TOKYO (Reuters) - Japanese households’ sentiment worsened in December to levels last seen before premier Shinzo Abe unleashed radical stimulus policies two years ago, a central bank survey showed, underscoring the challenges he faces reviving the economy.
The diffusion index measuring how households felt about the current state of the economy stood at minus 32.9 in December, down 12.5 points from September, the Bank of Japan’s quarterly survey on people’s livelihood showed on Thursday.
Abe’s ruling party won a landslide victory in a snap poll in December last year, giving the premier a fresh mandate to proceed with his “Abenomics” mix of massive fiscal, monetary stimulus and structural reforms dubbed “Abenomics.”
That is the lowest level since December 2012, when Abe won the previous election and launched his radical program aimed at breaking the economy free of a long deflationary phase.
While the policies helped weaken the yen and boost stock prices, the effect on the economy has been disappointing as companies remain hesitant over boosting wages and capital spending.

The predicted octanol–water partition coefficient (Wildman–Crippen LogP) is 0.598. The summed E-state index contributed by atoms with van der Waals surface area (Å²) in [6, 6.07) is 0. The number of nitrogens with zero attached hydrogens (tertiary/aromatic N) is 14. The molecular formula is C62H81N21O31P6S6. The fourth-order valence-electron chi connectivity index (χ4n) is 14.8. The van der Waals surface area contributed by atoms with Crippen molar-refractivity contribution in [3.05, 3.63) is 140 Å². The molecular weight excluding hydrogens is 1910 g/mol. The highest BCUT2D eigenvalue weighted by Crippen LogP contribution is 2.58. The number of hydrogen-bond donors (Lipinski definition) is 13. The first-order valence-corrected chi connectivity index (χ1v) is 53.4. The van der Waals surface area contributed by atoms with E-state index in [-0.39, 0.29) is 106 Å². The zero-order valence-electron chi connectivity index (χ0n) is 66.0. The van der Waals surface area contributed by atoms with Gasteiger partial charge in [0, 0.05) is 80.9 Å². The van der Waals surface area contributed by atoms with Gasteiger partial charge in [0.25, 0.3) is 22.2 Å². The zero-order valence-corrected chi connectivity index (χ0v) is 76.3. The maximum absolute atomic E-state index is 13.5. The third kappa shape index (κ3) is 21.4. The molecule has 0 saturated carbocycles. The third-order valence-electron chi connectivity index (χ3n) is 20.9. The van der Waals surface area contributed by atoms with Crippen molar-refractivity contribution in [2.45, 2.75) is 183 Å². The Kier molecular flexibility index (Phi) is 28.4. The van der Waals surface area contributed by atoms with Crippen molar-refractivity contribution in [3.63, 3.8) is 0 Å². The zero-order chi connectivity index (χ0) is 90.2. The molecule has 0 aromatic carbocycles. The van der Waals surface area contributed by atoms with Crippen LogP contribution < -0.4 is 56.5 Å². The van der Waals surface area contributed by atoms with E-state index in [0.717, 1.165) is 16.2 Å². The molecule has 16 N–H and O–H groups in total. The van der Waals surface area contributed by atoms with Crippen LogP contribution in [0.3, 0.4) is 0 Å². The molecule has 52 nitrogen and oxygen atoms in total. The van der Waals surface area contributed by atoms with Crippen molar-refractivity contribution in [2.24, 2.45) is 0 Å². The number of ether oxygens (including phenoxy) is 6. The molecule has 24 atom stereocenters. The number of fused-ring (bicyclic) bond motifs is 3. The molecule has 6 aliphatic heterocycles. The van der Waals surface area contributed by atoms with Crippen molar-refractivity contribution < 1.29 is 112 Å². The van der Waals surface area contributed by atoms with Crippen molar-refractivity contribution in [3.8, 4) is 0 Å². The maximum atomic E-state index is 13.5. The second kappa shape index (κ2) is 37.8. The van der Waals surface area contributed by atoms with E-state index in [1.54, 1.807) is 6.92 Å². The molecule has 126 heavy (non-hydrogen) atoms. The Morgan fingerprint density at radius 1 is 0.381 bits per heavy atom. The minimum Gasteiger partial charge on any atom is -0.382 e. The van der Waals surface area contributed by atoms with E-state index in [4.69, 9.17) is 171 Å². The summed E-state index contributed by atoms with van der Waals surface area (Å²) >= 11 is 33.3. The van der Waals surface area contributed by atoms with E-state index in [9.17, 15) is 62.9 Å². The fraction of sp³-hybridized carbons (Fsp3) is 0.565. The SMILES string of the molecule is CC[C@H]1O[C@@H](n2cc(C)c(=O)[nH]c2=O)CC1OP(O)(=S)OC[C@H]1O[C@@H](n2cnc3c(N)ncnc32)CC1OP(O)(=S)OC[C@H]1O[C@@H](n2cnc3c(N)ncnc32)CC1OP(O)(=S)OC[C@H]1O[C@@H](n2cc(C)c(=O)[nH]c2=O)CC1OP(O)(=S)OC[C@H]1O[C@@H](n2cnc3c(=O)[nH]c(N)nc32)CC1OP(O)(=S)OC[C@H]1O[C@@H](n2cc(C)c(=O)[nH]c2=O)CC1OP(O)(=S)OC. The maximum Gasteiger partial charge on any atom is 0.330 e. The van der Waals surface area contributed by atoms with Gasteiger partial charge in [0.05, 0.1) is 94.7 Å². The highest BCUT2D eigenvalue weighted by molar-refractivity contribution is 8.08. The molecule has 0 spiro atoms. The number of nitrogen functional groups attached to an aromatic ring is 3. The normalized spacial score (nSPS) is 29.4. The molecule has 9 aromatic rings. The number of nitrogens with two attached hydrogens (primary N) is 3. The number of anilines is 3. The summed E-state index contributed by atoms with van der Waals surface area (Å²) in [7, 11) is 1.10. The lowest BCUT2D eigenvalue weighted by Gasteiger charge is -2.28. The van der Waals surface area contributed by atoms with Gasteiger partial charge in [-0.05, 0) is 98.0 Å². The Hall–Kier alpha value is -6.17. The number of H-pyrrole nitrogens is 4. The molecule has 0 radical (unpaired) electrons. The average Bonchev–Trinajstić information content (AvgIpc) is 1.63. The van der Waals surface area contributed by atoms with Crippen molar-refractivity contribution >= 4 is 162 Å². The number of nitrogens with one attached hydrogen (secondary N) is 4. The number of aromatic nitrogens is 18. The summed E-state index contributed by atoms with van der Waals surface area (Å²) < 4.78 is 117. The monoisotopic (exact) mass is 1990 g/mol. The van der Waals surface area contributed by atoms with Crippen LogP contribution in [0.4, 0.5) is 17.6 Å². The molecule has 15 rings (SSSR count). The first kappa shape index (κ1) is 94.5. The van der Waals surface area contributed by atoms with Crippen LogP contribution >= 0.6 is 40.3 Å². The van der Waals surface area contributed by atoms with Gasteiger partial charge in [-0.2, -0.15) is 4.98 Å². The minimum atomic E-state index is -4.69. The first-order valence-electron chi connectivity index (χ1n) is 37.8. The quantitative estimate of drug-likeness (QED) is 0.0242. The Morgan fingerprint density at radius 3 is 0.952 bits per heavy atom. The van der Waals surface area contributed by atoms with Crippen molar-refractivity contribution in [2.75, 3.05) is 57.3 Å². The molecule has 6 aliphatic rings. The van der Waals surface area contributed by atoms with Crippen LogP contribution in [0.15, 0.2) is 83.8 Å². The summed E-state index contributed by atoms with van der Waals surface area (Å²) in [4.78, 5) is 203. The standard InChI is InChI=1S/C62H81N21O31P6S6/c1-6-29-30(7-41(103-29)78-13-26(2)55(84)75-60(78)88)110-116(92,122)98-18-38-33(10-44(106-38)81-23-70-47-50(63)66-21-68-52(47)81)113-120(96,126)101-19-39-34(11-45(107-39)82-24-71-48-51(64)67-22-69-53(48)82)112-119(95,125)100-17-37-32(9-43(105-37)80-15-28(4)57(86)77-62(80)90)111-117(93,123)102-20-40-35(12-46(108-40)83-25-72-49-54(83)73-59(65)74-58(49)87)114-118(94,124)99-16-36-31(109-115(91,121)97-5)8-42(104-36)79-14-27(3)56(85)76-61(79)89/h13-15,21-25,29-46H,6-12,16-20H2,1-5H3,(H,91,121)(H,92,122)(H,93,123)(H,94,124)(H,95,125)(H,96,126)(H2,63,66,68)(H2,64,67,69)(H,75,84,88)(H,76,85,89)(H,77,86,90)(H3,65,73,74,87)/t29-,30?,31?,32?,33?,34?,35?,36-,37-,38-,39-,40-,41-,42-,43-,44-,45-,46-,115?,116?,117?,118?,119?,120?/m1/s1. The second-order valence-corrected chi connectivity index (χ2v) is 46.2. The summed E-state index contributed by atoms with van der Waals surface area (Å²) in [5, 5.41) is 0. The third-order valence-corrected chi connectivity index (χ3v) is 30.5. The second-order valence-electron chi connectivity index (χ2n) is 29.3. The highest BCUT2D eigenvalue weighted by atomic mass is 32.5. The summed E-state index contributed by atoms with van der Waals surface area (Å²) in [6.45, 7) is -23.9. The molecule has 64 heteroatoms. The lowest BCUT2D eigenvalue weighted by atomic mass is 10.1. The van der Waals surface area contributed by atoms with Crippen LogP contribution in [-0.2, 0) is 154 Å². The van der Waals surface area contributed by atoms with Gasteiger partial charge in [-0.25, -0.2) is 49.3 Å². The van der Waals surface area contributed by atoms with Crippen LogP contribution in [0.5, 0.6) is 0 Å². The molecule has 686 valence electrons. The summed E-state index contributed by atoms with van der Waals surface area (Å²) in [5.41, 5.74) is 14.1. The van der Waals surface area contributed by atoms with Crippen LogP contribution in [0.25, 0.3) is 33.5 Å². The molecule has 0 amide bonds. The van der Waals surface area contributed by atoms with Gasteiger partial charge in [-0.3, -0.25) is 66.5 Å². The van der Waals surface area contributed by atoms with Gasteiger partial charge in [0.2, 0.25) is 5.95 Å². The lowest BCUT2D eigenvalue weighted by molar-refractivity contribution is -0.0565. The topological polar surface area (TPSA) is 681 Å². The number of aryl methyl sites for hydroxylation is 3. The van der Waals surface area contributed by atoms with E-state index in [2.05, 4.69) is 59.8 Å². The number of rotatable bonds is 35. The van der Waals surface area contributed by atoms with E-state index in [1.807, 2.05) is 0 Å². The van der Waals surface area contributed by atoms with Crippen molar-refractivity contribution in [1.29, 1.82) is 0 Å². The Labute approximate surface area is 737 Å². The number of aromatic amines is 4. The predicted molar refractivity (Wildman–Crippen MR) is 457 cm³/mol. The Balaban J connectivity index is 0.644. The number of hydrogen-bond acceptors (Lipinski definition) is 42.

Another index gauging households’ livelihood fell 3.1 points to minus 47.2, the worst level since 2011, the survey showed.
A negative reading means respondents who feel they are worse off than three months ago exceed those who fell better off.
Many of those who replied that they are worse off complained of rising costs of living and stagnant wage growth, a sign households are feeling the pinch from a sales tax hike in April 2014 and rising import costs due to the weak yen.
The weak reading suggests Abe’s decision last November to delay a second sales tax hike, initially planned for October 2015, did little to brighten sentiment.
It also highlights the dilemma of the BOJ, which is printing money aggressively to achieve its 2 percent inflation target sometime during the fiscal year beginning in April.
More than 80 percent of respondents expect prices to rise a year from now, roughly unchanged from September. But 83.8 percent of households consider rising prices as undesirable, up from 78.8 percent in September, the survey showed.
Reporting by Leika Kihara; Editing by Simon Cameron-Moore